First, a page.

I'm sure you've heard it at one point or another. It has become so prevalent in Christian books, sermons, and songs that it must be in the Bible. Right? It always goes something like this: "On the cross Jesus bore the sins of humanity and even the rejection of the Father as God turned His back on Jesus."
So, is this really true? Is it Biblical? Thomas H. McCall says, "NO!" and I happen to agree with him.

In his recent book Forsaken: The Trinity and the Cross, and Why It Matters, associate professor of biblical and systematic theology Thomas McCall makes a strong case for dismissing the idea that the Father turned His back on the Son as He atoned for the sins of humanity. As someone who has long rejected this theology, I have read many articles that make their case for why the Father did not turn His back on the Son; however, McCall takes it to a whole new level by reflecting on the very nature of the Trinity and God's attributes.

In the first chapter, "Was the Trinity Broken: The Father, the Son, and Their Cross," McCall sets the stage for the argument by looking at what contemporary theologians and Biblical scholars are arguing before turning to his own Biblical argument and early Church beliefs on what "My God! My God, why have You forsaken me?" means. If you can only read one chapter, make it this one. 

Chapter two turns to atonement theologies--the wrath of God and holy love. Here he tries to bring balance to both wrath and love by examining them in Biblical, rather than contemporary, terms.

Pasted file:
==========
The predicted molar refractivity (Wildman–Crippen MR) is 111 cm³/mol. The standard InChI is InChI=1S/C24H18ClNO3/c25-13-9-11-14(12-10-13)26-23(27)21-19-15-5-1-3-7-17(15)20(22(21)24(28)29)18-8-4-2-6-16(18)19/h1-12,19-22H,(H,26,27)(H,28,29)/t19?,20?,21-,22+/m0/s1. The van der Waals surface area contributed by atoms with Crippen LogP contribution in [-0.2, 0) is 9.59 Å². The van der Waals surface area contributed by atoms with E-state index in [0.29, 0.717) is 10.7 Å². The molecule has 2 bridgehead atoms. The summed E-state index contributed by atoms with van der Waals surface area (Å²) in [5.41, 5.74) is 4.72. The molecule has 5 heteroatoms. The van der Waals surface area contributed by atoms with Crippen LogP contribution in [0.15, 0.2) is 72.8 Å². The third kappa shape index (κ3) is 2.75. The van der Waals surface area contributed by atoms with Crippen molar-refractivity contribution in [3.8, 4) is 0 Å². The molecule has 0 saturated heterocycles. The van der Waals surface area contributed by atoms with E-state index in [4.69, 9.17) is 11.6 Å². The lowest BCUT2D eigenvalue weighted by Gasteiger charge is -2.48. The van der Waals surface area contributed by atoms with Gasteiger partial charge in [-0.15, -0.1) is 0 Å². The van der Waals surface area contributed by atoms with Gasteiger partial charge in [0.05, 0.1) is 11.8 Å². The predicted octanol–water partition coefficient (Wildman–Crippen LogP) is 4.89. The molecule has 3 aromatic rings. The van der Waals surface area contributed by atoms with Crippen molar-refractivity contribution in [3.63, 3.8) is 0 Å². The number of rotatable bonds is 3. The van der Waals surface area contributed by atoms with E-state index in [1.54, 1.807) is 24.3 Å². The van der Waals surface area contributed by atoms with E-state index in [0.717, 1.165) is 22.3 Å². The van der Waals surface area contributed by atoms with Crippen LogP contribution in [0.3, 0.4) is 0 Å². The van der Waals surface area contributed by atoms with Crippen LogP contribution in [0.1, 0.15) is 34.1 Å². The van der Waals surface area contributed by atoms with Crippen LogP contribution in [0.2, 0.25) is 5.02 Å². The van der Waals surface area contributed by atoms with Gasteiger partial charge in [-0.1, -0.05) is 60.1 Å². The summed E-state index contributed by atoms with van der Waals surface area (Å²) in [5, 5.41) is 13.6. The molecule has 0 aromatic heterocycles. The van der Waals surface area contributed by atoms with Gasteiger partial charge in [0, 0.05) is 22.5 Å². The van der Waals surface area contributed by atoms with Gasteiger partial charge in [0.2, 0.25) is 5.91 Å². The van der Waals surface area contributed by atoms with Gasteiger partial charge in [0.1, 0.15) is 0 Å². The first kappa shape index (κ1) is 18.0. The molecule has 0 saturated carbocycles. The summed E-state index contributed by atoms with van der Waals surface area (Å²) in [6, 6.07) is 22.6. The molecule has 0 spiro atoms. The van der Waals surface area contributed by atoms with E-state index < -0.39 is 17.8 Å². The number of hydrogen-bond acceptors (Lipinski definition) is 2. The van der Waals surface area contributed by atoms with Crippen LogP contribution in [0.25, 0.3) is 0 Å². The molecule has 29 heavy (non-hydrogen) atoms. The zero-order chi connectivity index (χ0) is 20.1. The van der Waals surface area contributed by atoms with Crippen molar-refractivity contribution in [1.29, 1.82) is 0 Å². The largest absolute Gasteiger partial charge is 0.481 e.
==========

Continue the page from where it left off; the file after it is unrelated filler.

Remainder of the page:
"Was the Death of Jesus A Meaningless Tragedy?: Foreknowledge, Fulfillment and the Plan of the Triune God" (otherwise known as chapter 3) explores the topic of who was to blame for Jesus' death. Did people kill Jesus or did God?

Finally, chapter four, "Does It Make A Difference?,"turns to matters of Justification and Sanctification. What did the cross accomplish? How are we to understand Jesus' sacrifice?

I greatly appreciate the fact that McCall engages many dialogue partners and looks at this subject from many angles. This is an important book to read and reflect on the implications for theology and ministry. Too often we sing songs about God turning His Face away or hear sermons that hammer home the idea that substitutionary atonement requires a Divine mental fiction, in which an omniscient God sees only sin in the obedient Son and detaches Himself from the second member of the Trinity in the crucial hour.  I don't want to give away McCall's points because you really need to read this one for yourselves. This book deserves attention among Evangelical intellectuals. Props to IVP for publishing it.